Athletics Bullpen Hits a Bump in the Road Heading Toward the Playoffs
Whatever success the Oakland A’s have had in the first 55 games of this abbreviated 60-game 2020 season, and they’ve had plenty, it stems primarily from a durable, resilient bullpen.
The A’s come in to Thursday’s series finale 34-21, the American League West Division champions and the current holders of the No. 2 seed for the AL playoffs.
And the Oakland bullpen has a 2.43 ERA, the best in baseball; the Dodgers are second-best at 2.83. In the last three games, however, the bullpen has given up 11 runs (10 earned) in 11 innings.
Is the bullpen fading just as the A’s are ready to dive into the playoffs?
Probably not, but while the season’s numbers are great, the numbers of late are less so. For the season, the A’s relievers have allowed 52 earned runs. Almost 20 percent of those have come in just in the games Sunday against the Giants, a 14-2 loss, and games Tuesday (a 7-2 loss) and Wednesday (a 6-4 win) against the Dodgers in Los Angeles.
It went so far that left-hander Jake Diekman, who hadn’t allowed a run all season, had that end in his 19th game when Edwin Rios, a left-hander took him deep for the Dodgers’ final run. It was a game-tying shot, but the A’s won the game in the ninth inning when Ramón Laureano hit a two-run homer and Liam Hendriks pitched a scoreless bottom of the ninth.
A’s starter Sean Manaea, for one, saw the homer of Diekman as nothing more than a blip on the radar. He said seeing Diekman get scored up was surprising, but not shocking.
“Yes, it was surprising. He hasn’t given up a run all season, so yeah,” Manaea said of Diekman’s eighth inning Wednesday. “It’s baseball. That happens. The guy put a good swing on it and it went out.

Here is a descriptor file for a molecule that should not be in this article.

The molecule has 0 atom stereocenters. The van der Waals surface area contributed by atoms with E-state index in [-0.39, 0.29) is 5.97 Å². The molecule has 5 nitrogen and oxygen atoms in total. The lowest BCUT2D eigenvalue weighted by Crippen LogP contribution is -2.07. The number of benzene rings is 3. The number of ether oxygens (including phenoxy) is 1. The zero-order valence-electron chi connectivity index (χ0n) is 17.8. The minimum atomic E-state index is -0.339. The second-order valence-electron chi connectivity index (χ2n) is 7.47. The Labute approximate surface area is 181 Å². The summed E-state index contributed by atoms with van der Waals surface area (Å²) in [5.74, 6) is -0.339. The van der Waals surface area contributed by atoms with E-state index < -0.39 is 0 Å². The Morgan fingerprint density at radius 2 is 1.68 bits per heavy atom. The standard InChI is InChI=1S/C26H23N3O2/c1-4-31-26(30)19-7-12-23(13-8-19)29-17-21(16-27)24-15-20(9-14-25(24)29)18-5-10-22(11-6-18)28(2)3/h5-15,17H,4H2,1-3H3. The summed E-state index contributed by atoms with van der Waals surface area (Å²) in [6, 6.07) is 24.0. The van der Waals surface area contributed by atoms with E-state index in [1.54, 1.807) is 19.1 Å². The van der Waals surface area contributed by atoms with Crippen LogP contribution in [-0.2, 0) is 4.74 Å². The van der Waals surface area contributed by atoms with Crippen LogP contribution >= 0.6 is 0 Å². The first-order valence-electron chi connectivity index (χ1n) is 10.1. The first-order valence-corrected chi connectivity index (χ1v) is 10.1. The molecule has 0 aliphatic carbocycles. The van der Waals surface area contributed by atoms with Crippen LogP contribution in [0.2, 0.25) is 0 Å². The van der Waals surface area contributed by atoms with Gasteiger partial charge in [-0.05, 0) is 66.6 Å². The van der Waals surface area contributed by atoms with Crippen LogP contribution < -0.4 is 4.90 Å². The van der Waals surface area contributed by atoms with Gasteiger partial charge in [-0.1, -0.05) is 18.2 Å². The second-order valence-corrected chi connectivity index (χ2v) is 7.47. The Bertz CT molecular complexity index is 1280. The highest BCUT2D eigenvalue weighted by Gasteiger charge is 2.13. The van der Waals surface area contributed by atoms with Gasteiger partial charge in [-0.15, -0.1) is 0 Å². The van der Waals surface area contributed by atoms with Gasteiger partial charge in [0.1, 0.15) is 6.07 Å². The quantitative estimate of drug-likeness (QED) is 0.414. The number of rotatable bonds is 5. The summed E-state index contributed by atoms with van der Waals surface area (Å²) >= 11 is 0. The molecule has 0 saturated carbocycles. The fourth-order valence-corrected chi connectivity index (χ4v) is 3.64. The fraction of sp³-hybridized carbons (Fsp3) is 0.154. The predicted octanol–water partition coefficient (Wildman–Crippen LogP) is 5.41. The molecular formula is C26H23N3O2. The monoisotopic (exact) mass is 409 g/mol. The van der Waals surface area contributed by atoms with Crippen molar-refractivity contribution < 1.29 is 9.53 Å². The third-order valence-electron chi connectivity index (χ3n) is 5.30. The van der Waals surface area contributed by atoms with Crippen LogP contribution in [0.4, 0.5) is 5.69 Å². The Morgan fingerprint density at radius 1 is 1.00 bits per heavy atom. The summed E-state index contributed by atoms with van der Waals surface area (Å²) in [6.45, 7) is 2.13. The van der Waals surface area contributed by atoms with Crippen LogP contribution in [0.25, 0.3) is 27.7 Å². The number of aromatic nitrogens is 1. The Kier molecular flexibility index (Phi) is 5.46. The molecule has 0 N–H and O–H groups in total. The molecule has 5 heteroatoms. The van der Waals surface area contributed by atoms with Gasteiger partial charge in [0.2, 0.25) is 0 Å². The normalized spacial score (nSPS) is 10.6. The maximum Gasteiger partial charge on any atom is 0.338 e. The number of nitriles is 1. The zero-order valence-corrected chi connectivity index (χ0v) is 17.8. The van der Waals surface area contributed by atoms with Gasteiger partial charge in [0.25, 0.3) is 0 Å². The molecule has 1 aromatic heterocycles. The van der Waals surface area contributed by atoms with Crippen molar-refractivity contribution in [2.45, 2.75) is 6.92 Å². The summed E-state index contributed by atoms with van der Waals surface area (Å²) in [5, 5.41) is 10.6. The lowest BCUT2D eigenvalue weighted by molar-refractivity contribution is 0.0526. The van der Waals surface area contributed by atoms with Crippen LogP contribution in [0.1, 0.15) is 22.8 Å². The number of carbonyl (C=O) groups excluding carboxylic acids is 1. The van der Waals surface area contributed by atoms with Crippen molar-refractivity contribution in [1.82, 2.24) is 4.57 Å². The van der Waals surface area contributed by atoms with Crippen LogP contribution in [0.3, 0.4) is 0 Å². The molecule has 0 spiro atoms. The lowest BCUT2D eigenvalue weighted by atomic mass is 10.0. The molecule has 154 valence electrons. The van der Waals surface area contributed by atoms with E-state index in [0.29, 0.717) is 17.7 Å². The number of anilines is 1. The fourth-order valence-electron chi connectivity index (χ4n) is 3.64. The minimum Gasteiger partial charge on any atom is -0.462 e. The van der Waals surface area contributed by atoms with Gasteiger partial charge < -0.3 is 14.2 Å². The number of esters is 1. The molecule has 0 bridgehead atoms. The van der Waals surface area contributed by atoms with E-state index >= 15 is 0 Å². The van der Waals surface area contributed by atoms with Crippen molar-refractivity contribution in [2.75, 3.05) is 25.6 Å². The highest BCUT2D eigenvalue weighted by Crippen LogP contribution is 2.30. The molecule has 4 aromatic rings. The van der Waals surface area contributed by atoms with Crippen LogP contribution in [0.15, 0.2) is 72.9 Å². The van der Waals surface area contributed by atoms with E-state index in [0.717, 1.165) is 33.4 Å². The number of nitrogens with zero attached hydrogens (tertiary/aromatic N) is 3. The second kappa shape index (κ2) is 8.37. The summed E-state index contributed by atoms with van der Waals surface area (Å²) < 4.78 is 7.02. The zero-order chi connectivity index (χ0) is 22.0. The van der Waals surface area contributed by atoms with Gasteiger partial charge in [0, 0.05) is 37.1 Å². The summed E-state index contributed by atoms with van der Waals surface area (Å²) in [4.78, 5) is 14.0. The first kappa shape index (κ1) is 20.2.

“I don’t think it’s anything alarming. He’s still throwing strikes. He’s still throwing really hard. His slider is disgusting, so I think he’s right where he needs to be.”
Diekman also got support from manager Bob Melvin.
“With the number of games there are left in the season, you figured he had a chance (to be unscored upon),” Melvin said. “It was almost a shock, especially with a lefty (Rios). He right righties out equally as well, but a home run there is something that you don’t expect.”
Melvin said there might be a hidden benefit, that the homer might have eased pressure.
“At least he doesn’t have that to grind on now,” Melvin said, “and having the added pressure of trying to get through a 60-game season without giving up a run.”
In all, five different A’s relievers have allowed runs in the last three games, lefty T.J. McFarland and right-handers J.B. Wendelken, Jordan Weems and Lou Trivino. Over a longer stretch, right-hander Joakim Soria has allowed five runs in his last seven appearances after allowing just three (two earned) in his first 14 games.
At the same time, Hendriks has allowed just one run since Aug. 8, and Yusmeiro Petit has allowed one run since Aug. 10.
Melvin said his goal over the coming days – five games in four days from Thursday through Sunday to end the regular season – is to focus on giving his relievers the work they need without overusing them.
“The guys tend to like to not to go too long without some work,” Melvin said. We’ll be cognizant of that not only here but in the Seattle series as well.”
Follow Athletics insider John Hickey on Twitter: @JHickey3
Click the "follow" button in the top right corner to join the conversation on Inside the Athletics on SI. Access and comment on featured stories and start your own conversations and post external links on our community page.